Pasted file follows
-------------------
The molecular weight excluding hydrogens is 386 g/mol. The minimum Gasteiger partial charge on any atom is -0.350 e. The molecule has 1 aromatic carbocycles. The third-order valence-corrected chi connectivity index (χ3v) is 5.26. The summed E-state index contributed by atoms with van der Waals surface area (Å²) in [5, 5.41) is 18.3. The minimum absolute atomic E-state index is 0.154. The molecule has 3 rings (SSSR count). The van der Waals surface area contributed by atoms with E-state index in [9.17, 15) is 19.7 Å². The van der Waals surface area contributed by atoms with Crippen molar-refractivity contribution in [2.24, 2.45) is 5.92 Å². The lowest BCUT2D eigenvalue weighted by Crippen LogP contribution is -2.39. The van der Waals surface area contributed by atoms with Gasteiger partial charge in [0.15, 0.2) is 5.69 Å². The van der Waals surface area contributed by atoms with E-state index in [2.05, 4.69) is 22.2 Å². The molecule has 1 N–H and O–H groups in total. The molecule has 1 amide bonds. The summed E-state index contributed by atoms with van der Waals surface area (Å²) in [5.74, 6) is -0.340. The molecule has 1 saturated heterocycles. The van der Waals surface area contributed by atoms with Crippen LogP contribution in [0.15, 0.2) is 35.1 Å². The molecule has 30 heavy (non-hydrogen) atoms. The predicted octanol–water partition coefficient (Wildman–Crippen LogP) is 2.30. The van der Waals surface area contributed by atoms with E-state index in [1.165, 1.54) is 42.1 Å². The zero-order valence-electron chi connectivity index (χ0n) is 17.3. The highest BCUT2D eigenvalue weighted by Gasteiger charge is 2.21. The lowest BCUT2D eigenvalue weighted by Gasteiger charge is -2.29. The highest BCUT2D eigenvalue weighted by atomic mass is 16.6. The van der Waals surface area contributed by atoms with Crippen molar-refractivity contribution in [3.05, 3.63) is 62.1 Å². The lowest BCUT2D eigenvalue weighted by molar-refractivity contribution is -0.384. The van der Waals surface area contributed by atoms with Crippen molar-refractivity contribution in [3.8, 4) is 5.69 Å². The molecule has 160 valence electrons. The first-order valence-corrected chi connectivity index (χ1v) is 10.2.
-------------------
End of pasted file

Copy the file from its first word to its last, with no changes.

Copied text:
The molecular weight excluding hydrogens is 386 g/mol. The minimum Gasteiger partial charge on any atom is -0.350 e. The molecule has 1 aromatic carbocycles. The third-order valence-corrected chi connectivity index (χ3v) is 5.26. The summed E-state index contributed by atoms with van der Waals surface area (Å²) in [5, 5.41) is 18.3. The minimum absolute atomic E-state index is 0.154. The molecule has 3 rings (SSSR count). The van der Waals surface area contributed by atoms with E-state index in [9.17, 15) is 19.7 Å². The van der Waals surface area contributed by atoms with Crippen molar-refractivity contribution in [2.24, 2.45) is 5.92 Å². The lowest BCUT2D eigenvalue weighted by Crippen LogP contribution is -2.39. The van der Waals surface area contributed by atoms with Gasteiger partial charge in [0.15, 0.2) is 5.69 Å². The van der Waals surface area contributed by atoms with E-state index in [2.05, 4.69) is 22.2 Å². The molecule has 1 N–H and O–H groups in total. The molecule has 1 amide bonds. The summed E-state index contributed by atoms with van der Waals surface area (Å²) in [5.74, 6) is -0.340. The molecule has 1 saturated heterocycles. The van der Waals surface area contributed by atoms with Crippen LogP contribution in [0.15, 0.2) is 35.1 Å². The molecule has 30 heavy (non-hydrogen) atoms. The predicted octanol–water partition coefficient (Wildman–Crippen LogP) is 2.30. The van der Waals surface area contributed by atoms with E-state index in [1.165, 1.54) is 42.1 Å². The zero-order valence-electron chi connectivity index (χ0n) is 17.3. The highest BCUT2D eigenvalue weighted by Gasteiger charge is 2.21. The lowest BCUT2D eigenvalue weighted by Gasteiger charge is -2.29. The highest BCUT2D eigenvalue weighted by atomic mass is 16.6. The van der Waals surface area contributed by atoms with Crippen molar-refractivity contribution in [3.05, 3.63) is 62.1 Å². The lowest BCUT2D eigenvalue weighted by molar-refractivity contribution is -0.384. The van der Waals surface area contributed by atoms with Crippen molar-refractivity contribution in [3.8, 4) is 5.69 Å². The molecule has 160 valence electrons. The first-order valence-corrected chi connectivity index (χ1v) is 10.2.